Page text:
Correct Fastener Preload: What We’re Trying to Achieve
Before we dive into the comparison of bolt tensioning vs. torquing, let’s remind ourselves what we’re trying to achieve when we use either.
The ultimate goal in bolting is to achieve the correct fastener preload (also known as bolt load or axial load). Applied appropriately to a gasketed bolted connection, the bolt load creates clamping force (or “clamp load”) on the gasket. The result: A reliable, leak-free seal.
Bolt torque and bolt tensioning are both legitimate ways to seal a joint. Bolt torquing exerts a rotational force on the fastener, while bolt tensioning involves stretching a fastener with what looks like a hydraulic load cell.
Which is the “best method”?
Well, a torque wrench sales guy would tell you torquing is the way to go. A tensioner sales or service guy would tell you tensioning is the best way to do things. But really, which is “best” is a loaded question, and depends on…
- Joint criticality
- Joint component accessibility
- Available equipment
- Expertise of personnel
In this article, we’ll provide definitions of for bolt torquing and bolt tensioning, explain some pro’s and con’s for each, and offer guidelines for the use of each.
NOTE: For the sake of everyone’s time, we’re not going to talk about tension indicators, hydraulic bolts, or direct tension indicating washers.
What is Bolt Torquing?
Torquing is the most commonly used way to achieve fastener preload with bolted joints. Torquing produces this load through rotational force on a nut or bolt head. This torque is usually measured in foot-pounds (ft-lbs.) or Newton-meters (Nm).
Whether the bolt torque is achieved through the use of a manual “clicker” torque wrench, pistol grip torque wrench, or a hydraulic torque wrench, it is the most simple method of achieving axial load.
The big advantage to torquing is that is typically more cost-effective than tensioning.
However, the skill levels and training of those who use the torque tools equipment are determinants of how successful and accurate torque tightening will be.
Additionally, to achieve correct torque-tension relationship, the K-factor is critical. (And note, K-factor is NOT the same thing as coefficient of friction.) A proper K-factor is critical for understanding what applied torque value you will need.
You also need to take into account friction on bearing surfaces, the bolt diameter, and other variables, which are best examined through experimentation.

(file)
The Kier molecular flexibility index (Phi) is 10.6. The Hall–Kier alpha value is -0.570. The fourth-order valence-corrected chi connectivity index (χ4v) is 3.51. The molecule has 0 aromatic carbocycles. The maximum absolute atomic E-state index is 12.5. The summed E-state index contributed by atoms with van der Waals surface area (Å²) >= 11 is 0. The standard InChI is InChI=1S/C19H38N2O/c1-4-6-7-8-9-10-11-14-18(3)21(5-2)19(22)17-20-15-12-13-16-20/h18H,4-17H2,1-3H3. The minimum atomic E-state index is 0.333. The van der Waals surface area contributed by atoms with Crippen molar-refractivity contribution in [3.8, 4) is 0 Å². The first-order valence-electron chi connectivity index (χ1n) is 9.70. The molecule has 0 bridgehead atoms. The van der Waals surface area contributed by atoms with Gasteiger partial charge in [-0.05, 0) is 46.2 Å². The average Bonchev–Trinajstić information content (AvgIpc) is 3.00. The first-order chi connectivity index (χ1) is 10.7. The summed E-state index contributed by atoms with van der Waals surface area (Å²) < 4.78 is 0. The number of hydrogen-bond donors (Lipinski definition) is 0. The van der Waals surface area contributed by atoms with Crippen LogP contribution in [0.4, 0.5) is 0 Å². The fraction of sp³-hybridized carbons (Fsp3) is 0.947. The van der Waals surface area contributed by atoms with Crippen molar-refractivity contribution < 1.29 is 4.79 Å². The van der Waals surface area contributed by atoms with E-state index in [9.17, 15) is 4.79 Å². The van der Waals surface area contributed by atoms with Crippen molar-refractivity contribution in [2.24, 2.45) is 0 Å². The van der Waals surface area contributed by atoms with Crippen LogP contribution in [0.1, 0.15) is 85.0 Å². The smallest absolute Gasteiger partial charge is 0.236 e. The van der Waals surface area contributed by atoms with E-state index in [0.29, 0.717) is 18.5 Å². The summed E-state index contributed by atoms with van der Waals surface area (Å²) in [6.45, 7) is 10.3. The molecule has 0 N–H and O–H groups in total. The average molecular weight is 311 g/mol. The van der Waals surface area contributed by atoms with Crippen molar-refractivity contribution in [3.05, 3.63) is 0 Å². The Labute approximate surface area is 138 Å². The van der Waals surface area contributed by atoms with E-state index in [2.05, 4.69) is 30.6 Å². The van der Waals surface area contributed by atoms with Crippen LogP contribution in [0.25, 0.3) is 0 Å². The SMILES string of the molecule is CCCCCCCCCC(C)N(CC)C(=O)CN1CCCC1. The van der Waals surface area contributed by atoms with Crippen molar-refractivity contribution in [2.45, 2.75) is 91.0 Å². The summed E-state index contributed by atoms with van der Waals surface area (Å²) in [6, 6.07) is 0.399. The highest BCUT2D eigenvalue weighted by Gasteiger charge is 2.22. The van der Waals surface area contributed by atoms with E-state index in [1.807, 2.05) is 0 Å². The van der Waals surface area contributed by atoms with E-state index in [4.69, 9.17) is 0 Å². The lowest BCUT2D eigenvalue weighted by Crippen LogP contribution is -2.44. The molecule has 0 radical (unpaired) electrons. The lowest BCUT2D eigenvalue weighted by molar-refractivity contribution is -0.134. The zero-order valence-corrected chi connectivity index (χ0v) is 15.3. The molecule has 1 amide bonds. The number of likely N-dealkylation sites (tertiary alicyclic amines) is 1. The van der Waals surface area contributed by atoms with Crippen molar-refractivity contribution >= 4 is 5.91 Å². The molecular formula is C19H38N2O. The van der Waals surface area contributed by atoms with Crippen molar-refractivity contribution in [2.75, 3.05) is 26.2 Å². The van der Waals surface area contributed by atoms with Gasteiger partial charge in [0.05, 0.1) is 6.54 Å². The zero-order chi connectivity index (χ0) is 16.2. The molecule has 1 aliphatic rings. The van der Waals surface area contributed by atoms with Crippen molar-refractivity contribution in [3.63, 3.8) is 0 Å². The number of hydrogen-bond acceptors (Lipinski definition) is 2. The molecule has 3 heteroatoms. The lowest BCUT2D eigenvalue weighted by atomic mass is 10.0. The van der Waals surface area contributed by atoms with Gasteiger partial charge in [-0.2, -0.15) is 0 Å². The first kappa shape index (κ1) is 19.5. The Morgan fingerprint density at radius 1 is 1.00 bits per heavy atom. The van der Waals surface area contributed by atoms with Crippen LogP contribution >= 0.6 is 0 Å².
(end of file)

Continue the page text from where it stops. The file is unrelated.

What is Bolt Tensioning?
As mentioned above, bolt or stud tensioning produces axial load by pulling up on a fastener with what looks like a hydraulic load cell.
To achieve the targeted bolt load, you need to know the area of the tensioner and the amount of force on the fastener, and then adjust the amount of hydraulic pressure.
Hydraulic tensioning began in the 1970s, and in the 50+ years since, tensioning has become more common on specific applications, especially high-pressure flanges with large bolt diameters or critical joints across many industries, including oil and gas, wind, subsea, and power generation.
Because tensioning does not place a twisting force on the fastener as applied torque does, we see tensioners used with long threaded fasteners and on rotating equipment such as reciprocating rods.
Another good use of tensioning is large bolt diameters. On large bolt diameters, tensioning will save you time compared to using hydraulic torque wrenches.
Bolt Torquing vs. Tensioning: What’s More Accurate?
Tensioning is more precise — but there are ways torquing can narrow the gap, if it’s applied correctly.
Torque tools are generally considered accurate within plus or minus 30%. That means if your target was 50 KSI of load, you could see anywhere between 35 KSI and 65 KSI bolt load on your fasteners, and you’d be okay with that.
(The differences in bolt load from fastener-to fastener in flange is known as “bolt scatter.” The lower the bolt scatter, the more consistent the flange assembly.)
With tensioning, you’re typically going to see +/- 10% accuracy. That means your bolt scatter will be lower. If the target was 50 KSI, you’d see values between 45-55 KSI.
However, there are some important caveats to note here.
First, tensioning is more expensive and more complicated than torquing. So you will need people who have been properly trained in order to properly apply stud tensioning. Torquing, on the other hand, is fairly simple and torque wrenches are readily available in any industrial plant.
Second, torquing can be significantly more accurate than 30% when performed by an appropriately trained assembler, with proper lubrication and with calculations that include a proper (experimentally determined) K-factor. It’s not uncommon for well-trained craft assemblers to achieve +/- 15% accuracy or better with torquing.
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